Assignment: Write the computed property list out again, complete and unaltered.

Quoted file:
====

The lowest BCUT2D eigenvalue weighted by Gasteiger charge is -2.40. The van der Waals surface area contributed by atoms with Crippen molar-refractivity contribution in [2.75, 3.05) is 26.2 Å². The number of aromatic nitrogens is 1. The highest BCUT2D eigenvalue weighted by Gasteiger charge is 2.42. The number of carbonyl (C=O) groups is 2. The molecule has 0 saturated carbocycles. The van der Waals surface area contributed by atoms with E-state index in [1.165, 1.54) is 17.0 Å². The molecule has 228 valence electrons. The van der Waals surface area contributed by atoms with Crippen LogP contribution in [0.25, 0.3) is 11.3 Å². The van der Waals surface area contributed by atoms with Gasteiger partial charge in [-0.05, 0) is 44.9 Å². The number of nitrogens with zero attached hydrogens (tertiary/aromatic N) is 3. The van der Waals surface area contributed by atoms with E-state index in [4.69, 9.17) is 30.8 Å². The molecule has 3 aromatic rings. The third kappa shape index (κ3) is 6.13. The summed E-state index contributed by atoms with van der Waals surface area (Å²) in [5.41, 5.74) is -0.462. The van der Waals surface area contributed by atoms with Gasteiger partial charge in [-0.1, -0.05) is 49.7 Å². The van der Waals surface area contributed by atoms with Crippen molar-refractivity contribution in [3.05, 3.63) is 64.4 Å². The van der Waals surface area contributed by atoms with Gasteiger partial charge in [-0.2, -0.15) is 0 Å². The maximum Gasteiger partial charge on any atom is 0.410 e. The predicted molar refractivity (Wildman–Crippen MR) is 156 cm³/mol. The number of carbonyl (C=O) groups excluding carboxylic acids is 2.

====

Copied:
The lowest BCUT2D eigenvalue weighted by Gasteiger charge is -2.40. The van der Waals surface area contributed by atoms with Crippen molar-refractivity contribution in [2.75, 3.05) is 26.2 Å². The number of aromatic nitrogens is 1. The highest BCUT2D eigenvalue weighted by Gasteiger charge is 2.42. The number of carbonyl (C=O) groups is 2. The molecule has 0 saturated carbocycles. The van der Waals surface area contributed by atoms with E-state index in [1.165, 1.54) is 17.0 Å². The molecule has 228 valence electrons. The van der Waals surface area contributed by atoms with Crippen LogP contribution in [0.25, 0.3) is 11.3 Å². The van der Waals surface area contributed by atoms with Gasteiger partial charge in [-0.05, 0) is 44.9 Å². The number of nitrogens with zero attached hydrogens (tertiary/aromatic N) is 3. The van der Waals surface area contributed by atoms with E-state index in [4.69, 9.17) is 30.8 Å². The molecule has 3 aromatic rings. The third kappa shape index (κ3) is 6.13. The summed E-state index contributed by atoms with van der Waals surface area (Å²) in [5.41, 5.74) is -0.462. The van der Waals surface area contributed by atoms with Gasteiger partial charge in [-0.1, -0.05) is 49.7 Å². The van der Waals surface area contributed by atoms with Crippen molar-refractivity contribution in [3.05, 3.63) is 64.4 Å². The van der Waals surface area contributed by atoms with Gasteiger partial charge in [-0.2, -0.15) is 0 Å². The maximum Gasteiger partial charge on any atom is 0.410 e. The predicted molar refractivity (Wildman–Crippen MR) is 156 cm³/mol. The number of carbonyl (C=O) groups excluding carboxylic acids is 2.